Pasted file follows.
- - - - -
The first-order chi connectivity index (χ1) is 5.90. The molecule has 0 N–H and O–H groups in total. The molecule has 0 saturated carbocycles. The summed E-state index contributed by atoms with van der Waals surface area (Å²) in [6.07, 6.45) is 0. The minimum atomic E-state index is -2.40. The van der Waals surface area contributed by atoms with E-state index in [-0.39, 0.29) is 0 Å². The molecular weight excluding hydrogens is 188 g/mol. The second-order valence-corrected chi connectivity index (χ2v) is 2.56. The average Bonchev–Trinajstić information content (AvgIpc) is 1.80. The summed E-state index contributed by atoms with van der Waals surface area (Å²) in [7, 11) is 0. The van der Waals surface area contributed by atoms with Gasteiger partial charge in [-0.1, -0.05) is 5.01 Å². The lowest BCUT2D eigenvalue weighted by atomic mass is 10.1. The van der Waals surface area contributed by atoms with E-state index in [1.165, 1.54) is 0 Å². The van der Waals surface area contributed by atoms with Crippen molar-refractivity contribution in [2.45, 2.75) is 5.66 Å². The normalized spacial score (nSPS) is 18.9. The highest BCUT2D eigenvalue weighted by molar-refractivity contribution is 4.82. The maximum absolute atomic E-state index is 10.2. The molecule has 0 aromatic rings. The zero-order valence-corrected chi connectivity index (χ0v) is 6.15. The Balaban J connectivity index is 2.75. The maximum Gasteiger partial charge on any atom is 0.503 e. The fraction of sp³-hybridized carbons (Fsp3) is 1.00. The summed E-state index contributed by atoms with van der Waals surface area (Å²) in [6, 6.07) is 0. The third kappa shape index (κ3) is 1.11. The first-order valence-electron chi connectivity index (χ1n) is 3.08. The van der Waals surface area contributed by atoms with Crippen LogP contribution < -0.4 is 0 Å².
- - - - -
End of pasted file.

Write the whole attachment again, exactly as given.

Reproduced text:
The first-order chi connectivity index (χ1) is 5.90. The molecule has 0 N–H and O–H groups in total. The molecule has 0 saturated carbocycles. The summed E-state index contributed by atoms with van der Waals surface area (Å²) in [6.07, 6.45) is 0. The minimum atomic E-state index is -2.40. The van der Waals surface area contributed by atoms with E-state index in [-0.39, 0.29) is 0 Å². The molecular weight excluding hydrogens is 188 g/mol. The second-order valence-corrected chi connectivity index (χ2v) is 2.56. The average Bonchev–Trinajstić information content (AvgIpc) is 1.80. The summed E-state index contributed by atoms with van der Waals surface area (Å²) in [7, 11) is 0. The van der Waals surface area contributed by atoms with Gasteiger partial charge in [-0.1, -0.05) is 5.01 Å². The lowest BCUT2D eigenvalue weighted by atomic mass is 10.1. The van der Waals surface area contributed by atoms with E-state index in [1.165, 1.54) is 0 Å². The van der Waals surface area contributed by atoms with Crippen molar-refractivity contribution in [2.45, 2.75) is 5.66 Å². The normalized spacial score (nSPS) is 18.9. The highest BCUT2D eigenvalue weighted by molar-refractivity contribution is 4.82. The maximum absolute atomic E-state index is 10.2. The molecule has 0 aromatic rings. The zero-order valence-corrected chi connectivity index (χ0v) is 6.15. The Balaban J connectivity index is 2.75. The maximum Gasteiger partial charge on any atom is 0.503 e. The fraction of sp³-hybridized carbons (Fsp3) is 1.00. The summed E-state index contributed by atoms with van der Waals surface area (Å²) in [6, 6.07) is 0. The third kappa shape index (κ3) is 1.11. The first-order valence-electron chi connectivity index (χ1n) is 3.08. The van der Waals surface area contributed by atoms with Crippen LogP contribution < -0.4 is 0 Å².